An Interview With James St James

JSJ

This interview is a wee bit different to the ones on the site so far, as it comes from a bit of a unique perspective. From a man who combines wrestling with promoting at PRIDE. I’d like to do interviews with all the local promoters at some point, mainly because they work their baws off creating a show for us dafties to come and watch, but I asked James St James first cause he seems to enjoy a ramble and PRIDE seem to be doing some cracking stuff up in Bridgeton. If you haven’t made it to a show yet, rectify that. That’s advice I’ll be taking myself when the next one comes around. Anyway aye…enough out of me…..


 

1. I’m gonnae make an effort to make this a wee bit different to the normal interview if yer up for that. You do quite a bit of Q n A stuff on Tumblr etc, so you’ve probably been asked pretty much everything before, so I’ll try and make these a bit different. That being said, obligatory boring as fuck opener. What got you in to wrestling and what made you pursue it as a career?

I wanted to see Shawn Micheals get smashed. That was it really. I’d seen bits and pieces here and there, but as a young kid my Ghostbusters figures ranked way higher than the Warrior figure my mate Colin gave me.

It wasn’t until high school while I was hunting for something to fill the gap between Earth One and Doctor Who on a Saturday morning that I properly got hooked. Just by accident really. I’d go grab breakfast, leave the TV on Sky One and by the time I got back Shawn Michaels was pissing off Bret Hart, and being a naturally lazy bastard, I didn’t change the channel. Soon enough I didn’t want to change the channel, watching WWE was my Saturday morning priority. I just wanted to see Shawn get smashed and before I realised it I was convincing my pals at school to watch, perving over Sable in Raw magizine and having my mum tape Smackdown while I was away at uni.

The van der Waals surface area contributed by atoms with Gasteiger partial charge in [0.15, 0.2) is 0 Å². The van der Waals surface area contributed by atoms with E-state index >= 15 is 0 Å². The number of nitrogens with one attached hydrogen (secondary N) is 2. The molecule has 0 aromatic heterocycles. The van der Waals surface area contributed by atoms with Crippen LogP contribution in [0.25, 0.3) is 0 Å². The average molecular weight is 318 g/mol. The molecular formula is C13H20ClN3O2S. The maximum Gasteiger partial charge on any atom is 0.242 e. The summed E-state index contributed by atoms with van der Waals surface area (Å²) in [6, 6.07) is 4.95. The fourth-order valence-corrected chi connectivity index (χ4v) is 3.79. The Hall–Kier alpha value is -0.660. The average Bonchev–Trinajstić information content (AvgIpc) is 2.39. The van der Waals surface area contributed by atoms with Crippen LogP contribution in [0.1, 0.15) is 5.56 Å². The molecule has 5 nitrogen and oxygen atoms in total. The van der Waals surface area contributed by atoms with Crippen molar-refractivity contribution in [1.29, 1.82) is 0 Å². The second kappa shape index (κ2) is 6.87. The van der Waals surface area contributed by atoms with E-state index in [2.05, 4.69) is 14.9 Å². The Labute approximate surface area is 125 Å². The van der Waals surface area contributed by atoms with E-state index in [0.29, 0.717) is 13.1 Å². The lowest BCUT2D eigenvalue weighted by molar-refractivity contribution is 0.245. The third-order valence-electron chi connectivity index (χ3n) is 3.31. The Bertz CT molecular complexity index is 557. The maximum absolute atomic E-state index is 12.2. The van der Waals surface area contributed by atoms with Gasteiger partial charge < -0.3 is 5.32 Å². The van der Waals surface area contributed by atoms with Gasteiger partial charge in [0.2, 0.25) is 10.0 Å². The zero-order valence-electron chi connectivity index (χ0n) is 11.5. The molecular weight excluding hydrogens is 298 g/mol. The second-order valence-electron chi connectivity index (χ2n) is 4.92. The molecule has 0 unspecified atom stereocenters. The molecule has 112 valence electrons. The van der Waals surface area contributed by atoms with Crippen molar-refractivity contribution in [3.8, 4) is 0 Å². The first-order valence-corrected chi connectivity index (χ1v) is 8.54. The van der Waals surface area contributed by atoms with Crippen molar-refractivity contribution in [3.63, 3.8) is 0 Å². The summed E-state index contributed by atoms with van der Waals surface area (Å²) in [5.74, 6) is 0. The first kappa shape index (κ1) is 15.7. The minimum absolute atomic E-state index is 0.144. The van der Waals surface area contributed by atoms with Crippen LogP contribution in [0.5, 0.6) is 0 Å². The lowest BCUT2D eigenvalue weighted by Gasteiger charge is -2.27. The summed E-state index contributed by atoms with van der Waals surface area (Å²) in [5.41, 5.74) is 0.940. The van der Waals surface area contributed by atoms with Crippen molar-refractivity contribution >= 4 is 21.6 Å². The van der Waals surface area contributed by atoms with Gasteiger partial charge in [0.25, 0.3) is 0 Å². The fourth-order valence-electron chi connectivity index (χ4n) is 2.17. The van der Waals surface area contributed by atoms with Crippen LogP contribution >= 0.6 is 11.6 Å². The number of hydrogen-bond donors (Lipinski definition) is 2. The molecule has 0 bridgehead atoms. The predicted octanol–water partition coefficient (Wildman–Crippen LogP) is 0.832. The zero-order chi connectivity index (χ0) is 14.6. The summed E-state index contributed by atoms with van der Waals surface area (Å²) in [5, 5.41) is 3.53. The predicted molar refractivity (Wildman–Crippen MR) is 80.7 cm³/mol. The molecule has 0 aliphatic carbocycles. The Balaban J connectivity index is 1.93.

It was a silent obsession that took hold of me without me knowing. Eventually I spotted an ad for training in some old magazine, probably Powerslam, and just got curious. I did a session down south, then being a skint student who couldn’t afford that train fare every weekend, waited for a school to open here. I won’t lie, those early classes were embarrassingly bad, and it took a long while before that crumbled and SWA started and even longer to get to the incredible set up available over the past few years through Source and through all those changes I was still there.

But it wasn’t until 2008-ish that I realised it had transitioned from a hobby into something more. I’m not sure I’d call it a career, but when I was put in a position where I had to choose the day job or wrestling, I packed a bag and went to the venue.

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2. See, now it’s gonnae get jucier. We’ll get progressively more lurid, until I’m asking ye who’s on the bad Ket and who’s shaggin who. Nah but, any funny stories you can share with us from your time in wrestling?

I’ve got a really cruel sense of humour and find things funny that I really shouldn’t. There’s been the odd prank that still make some laugh. Stupid things like constantly hiding the T-Division trophy when Rickie Gibson was champion, or Red Lightning finding a drum backstage at a charity show leading to filming an Adam Shameberg entrance.

Especially though, it’s the ridiculous stuff that makes me laugh the most. There was one scenario where a promoter was ready to walk out because no one liked him that still makes me laugh. There was just this horrible vibe all through the show it just escalated to the point where there was a full grown man in middle aged tantrum mode who wouldn’t go back inside until someone said we waned him there. The sheer ridiculousness of some situations really tickle me. Not at the time, admittedly, but once it’s back to normal life on Monday I just can’t stop laughing at the surreal moments that made me feel like I was in a hidden camera show.